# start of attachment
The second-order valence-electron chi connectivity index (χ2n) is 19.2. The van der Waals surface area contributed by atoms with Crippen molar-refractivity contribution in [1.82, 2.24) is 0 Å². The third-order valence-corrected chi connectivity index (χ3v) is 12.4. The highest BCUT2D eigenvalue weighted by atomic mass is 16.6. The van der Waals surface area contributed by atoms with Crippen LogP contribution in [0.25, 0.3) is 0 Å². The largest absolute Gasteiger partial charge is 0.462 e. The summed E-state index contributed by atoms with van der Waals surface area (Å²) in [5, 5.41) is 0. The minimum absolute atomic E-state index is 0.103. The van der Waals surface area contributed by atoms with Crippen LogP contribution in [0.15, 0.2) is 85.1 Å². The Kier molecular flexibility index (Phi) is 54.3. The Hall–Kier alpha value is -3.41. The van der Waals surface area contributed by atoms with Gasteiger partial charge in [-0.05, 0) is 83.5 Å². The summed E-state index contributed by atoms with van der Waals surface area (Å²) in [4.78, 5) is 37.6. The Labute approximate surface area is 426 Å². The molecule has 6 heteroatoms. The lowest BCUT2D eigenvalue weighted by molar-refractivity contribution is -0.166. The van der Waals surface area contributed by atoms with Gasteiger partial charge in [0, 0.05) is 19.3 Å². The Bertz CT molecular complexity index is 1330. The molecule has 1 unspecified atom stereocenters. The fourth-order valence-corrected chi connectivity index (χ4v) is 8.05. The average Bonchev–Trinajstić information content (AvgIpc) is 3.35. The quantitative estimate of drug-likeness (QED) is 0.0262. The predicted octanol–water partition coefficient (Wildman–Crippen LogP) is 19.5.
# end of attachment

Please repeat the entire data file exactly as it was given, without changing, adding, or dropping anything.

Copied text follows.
The second-order valence-electron chi connectivity index (χ2n) is 19.2. The van der Waals surface area contributed by atoms with Crippen molar-refractivity contribution in [1.82, 2.24) is 0 Å². The third-order valence-corrected chi connectivity index (χ3v) is 12.4. The highest BCUT2D eigenvalue weighted by atomic mass is 16.6. The van der Waals surface area contributed by atoms with Crippen LogP contribution in [0.25, 0.3) is 0 Å². The largest absolute Gasteiger partial charge is 0.462 e. The summed E-state index contributed by atoms with van der Waals surface area (Å²) in [5, 5.41) is 0. The minimum absolute atomic E-state index is 0.103. The van der Waals surface area contributed by atoms with Crippen LogP contribution in [0.15, 0.2) is 85.1 Å². The Kier molecular flexibility index (Phi) is 54.3. The Hall–Kier alpha value is -3.41. The van der Waals surface area contributed by atoms with Gasteiger partial charge in [-0.05, 0) is 83.5 Å². The summed E-state index contributed by atoms with van der Waals surface area (Å²) in [4.78, 5) is 37.6. The Labute approximate surface area is 426 Å². The molecule has 6 heteroatoms. The lowest BCUT2D eigenvalue weighted by molar-refractivity contribution is -0.166. The van der Waals surface area contributed by atoms with Gasteiger partial charge in [0, 0.05) is 19.3 Å². The Bertz CT molecular complexity index is 1330. The molecule has 1 unspecified atom stereocenters. The fourth-order valence-corrected chi connectivity index (χ4v) is 8.05. The average Bonchev–Trinajstić information content (AvgIpc) is 3.35. The quantitative estimate of drug-likeness (QED) is 0.0262. The predicted octanol–water partition coefficient (Wildman–Crippen LogP) is 19.5.